“The banks are lending again; it’s as simple as that,” said Nipool Patel, owner of San Luis Obispo’s Comfort Inn & Suites Lamplighter and former chairman of the board for the California Lodging Industry Association. “These are projects that people wanted to do, but with the economy the way it was, the banks wouldn’t allow it. Now, the economy is getting better and demand is there.”

Projects booming in Paso Robles area

A diverse group of projects are popping up throughout the county, and the North County is leading the way.

Several hotels have been proposed or approved, including the 127-room Oxford Suites at Fourth and Pine streets, and a 280-room hotel on the north side of Highway 46 East across from Hunter Ranch. In addition, a 128-room extended stay Marriott at South Vine north of Highway 46 has been approved by the city, and plans to develop a 100- to 120-room hotel at the southeast corner of 10th and Pine streets will soon be presented to the Planning Commission.

A few wineries also are considering adding hotels. Vina Robles has plans to build an 80-room boutique hotel. Robert Hall Winery, whose founder Robert Hall saw a need for additional hotel space in wine country about four years ago, has its sights on developing an 80-room hotel with a small conference center and restaurant, said Lisa Pretty, marketing director for the winery. The hotel could be years away, however, since it’s still waiting for its property to be annexed into the city.

Some construction is already underway, including at the La Quinta Inn and Suites, which is adding 37 rooms to the existing hotel at the southeast corner of Buena Vista Drive and Experimental Station Road.

The Ayres Hotel & Spa is moving forward, with 171 rooms of the eventual 200-plus rooms under construction on Buena Vista Drive. The hotel will feature a pool, spa, vineyard and gardens, and will offer a venue for weddings and business meetings.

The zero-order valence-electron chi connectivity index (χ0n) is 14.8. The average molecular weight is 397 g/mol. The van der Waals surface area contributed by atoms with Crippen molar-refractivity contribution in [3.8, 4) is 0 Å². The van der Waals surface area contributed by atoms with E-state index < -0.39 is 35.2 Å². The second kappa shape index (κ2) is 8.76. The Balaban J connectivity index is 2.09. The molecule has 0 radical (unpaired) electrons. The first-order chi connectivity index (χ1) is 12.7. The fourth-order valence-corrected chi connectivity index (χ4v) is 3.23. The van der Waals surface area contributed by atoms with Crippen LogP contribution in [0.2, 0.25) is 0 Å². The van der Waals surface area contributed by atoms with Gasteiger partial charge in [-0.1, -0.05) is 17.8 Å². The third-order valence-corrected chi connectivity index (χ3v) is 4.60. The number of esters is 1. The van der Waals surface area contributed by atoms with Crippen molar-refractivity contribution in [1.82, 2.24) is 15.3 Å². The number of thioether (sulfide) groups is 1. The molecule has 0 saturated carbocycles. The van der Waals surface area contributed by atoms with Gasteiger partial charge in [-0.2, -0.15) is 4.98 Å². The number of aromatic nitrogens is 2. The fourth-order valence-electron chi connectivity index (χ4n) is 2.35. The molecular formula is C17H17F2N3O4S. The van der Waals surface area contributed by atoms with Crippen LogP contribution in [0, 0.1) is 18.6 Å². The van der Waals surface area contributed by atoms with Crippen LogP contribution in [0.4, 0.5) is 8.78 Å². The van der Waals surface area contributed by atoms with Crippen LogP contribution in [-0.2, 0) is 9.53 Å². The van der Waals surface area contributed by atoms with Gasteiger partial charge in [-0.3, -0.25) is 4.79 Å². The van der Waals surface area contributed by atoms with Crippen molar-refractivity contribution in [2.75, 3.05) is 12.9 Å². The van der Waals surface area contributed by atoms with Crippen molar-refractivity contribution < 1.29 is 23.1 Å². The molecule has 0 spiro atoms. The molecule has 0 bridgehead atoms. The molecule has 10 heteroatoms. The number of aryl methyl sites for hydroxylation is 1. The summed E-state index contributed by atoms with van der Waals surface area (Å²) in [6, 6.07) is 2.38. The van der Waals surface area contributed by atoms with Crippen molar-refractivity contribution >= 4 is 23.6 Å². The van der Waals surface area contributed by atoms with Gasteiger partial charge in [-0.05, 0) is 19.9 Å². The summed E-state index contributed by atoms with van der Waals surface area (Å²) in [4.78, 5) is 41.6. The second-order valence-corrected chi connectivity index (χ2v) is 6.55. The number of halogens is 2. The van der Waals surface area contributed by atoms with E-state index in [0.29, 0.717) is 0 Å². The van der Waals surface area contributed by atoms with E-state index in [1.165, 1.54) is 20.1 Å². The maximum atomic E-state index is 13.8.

Doug Ayres, who is overseeing the project and has a residence in Paso Robles, said he has long seen the need for additional hotel rooms in the area and had been looking to build a hotel in Paso Robles for years.

“I love the area as a whole, and I thought it would be a great location for our product to add to our Ayres collection,” said Ayres, whose family owns and operates 20 hotels in Southern California.

However, Ayres added a word of caution.

“Things are improving on the economic side, and there is demand for more rooms,” he said. “But it’s very important not to overbuild too many rooms in one area.”

Jim Throop, the city’s director of administrative services, said there are “a lot of niches to be filled,” in terms of the type of hotel properties and sufficient market to handle the additional rooms. The city welcomes the increase in revenue from bed taxes, which is expected to increase by 10.8 percent over last year and by 13 percent next year. Throop expects such taxes to reach $5.6 million annually by 2018.

“Would it be saturated at some point probably,” he said. “But we’re not there yet.”

Hotel growth elsewhere

While many of the projects are happening in the North County, other communities are seeing their share of hotel development.

Developer Gary Grossman plans to build hotels in two communities. A 105-room hotel off Oak Park Boulevard in Pismo Beach will be part of his Village at Pacific West project; Grossman said he’s in contract with a high-end name-brand hotel that he declined to identify. In southern San Luis Obispo, a hotel and conference center is planned for the Dalidio Ranch property off Highway 101.